Donate button

R.I.P. "Stiegl" beech



Green Steps

Short summary:

The ”Stiegl” beech tree in the north of the Kaiserwald has been found felled on November 19. The area around this 158-year-old tree has been devastated by heavy machinery. Isn't commercial forestry in urban areas obsolete?

St. Pölten, November 19, 2022. With great regret and true saddness, I found the Stiegl beech felled this morning while going to the Eisberg area with my children. We only added this tree to our database on October 4. With a trunk circumference of 295 cm at breast height, it was about 158 years old and was therefore one of the few trees in Kaiserwald that still exist from the time when the park was founded in 1888. Thus, another Big Friendly Giant is history, making the need for a mandatory tree protection directive and the designation of trees in need of special protection more urgent than ever.

On October 26, the Austrian National Day 2022, Green Steps together with the Green Party of St. Pölten organized a Big Friendly Giants hike through the Kaiserwald Eisberg. As part of this hike, we named the tree “Stiegl Buche” because it stands sentinel at one of the northern entrances to the Kaiserwald. It also marks the way out of the Kaiserwald to the north into a single-family housing development that has been home to a restaurant called Stiegl Insel for a long time. Its namesake residents can be seen in the picture below.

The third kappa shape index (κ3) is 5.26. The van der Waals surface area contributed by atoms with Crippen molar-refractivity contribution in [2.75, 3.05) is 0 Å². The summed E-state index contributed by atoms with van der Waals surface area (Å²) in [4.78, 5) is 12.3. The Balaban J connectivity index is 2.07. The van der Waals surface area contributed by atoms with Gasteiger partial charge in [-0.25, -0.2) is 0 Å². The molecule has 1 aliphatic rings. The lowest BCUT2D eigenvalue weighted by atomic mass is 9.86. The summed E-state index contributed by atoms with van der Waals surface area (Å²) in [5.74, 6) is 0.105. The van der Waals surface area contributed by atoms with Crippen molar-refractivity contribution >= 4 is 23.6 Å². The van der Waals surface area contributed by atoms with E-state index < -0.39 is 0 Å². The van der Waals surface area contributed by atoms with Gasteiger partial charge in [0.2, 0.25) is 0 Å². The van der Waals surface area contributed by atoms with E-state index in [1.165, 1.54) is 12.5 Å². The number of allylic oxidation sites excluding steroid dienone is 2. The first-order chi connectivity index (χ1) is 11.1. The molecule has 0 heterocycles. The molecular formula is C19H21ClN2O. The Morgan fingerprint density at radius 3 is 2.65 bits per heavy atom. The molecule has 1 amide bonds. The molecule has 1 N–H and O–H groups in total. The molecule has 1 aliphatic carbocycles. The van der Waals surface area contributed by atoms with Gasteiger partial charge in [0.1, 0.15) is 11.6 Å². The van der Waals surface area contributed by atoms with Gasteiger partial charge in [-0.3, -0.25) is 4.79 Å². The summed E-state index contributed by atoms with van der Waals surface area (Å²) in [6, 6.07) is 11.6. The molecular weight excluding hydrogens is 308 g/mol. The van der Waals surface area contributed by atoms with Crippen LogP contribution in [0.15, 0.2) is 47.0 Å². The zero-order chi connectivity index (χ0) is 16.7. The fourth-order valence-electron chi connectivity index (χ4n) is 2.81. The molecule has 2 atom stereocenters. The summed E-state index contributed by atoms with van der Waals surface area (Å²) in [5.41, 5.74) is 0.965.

The need for a municipal tree protection directive is being discussed according to the city council delegate Walter Heimerl, but its implementation is being delayed. However, even if a tree protection directive is passed, the frame conditions do not change: large parts of the population cannot understand the value of old trees. Therefore, even in the case of passing a municipal tree protection, it is necessary to achieve a general change in the perception of trees as ecosystem service providers which are essential for our survival. How to do that?

Marking and decorating trees as is done in Japanese Shintoism is a method which merges environmental education, environmental protection, and appealing nature art. It is required that society at large considers unorthodox measures to save nature and thus the future of our children, and implements them at lightning speed.

With our app, we enable a solution with broad participation. City dwellers, young and old, can map trees and describe them in terms of biological and cultural characteristics. These trees can in turn be grouped into routes and experienced in social hikes. Problems that occur with individual specimens can be discussed and, above all, a continuous but indirect learning about nature takes place.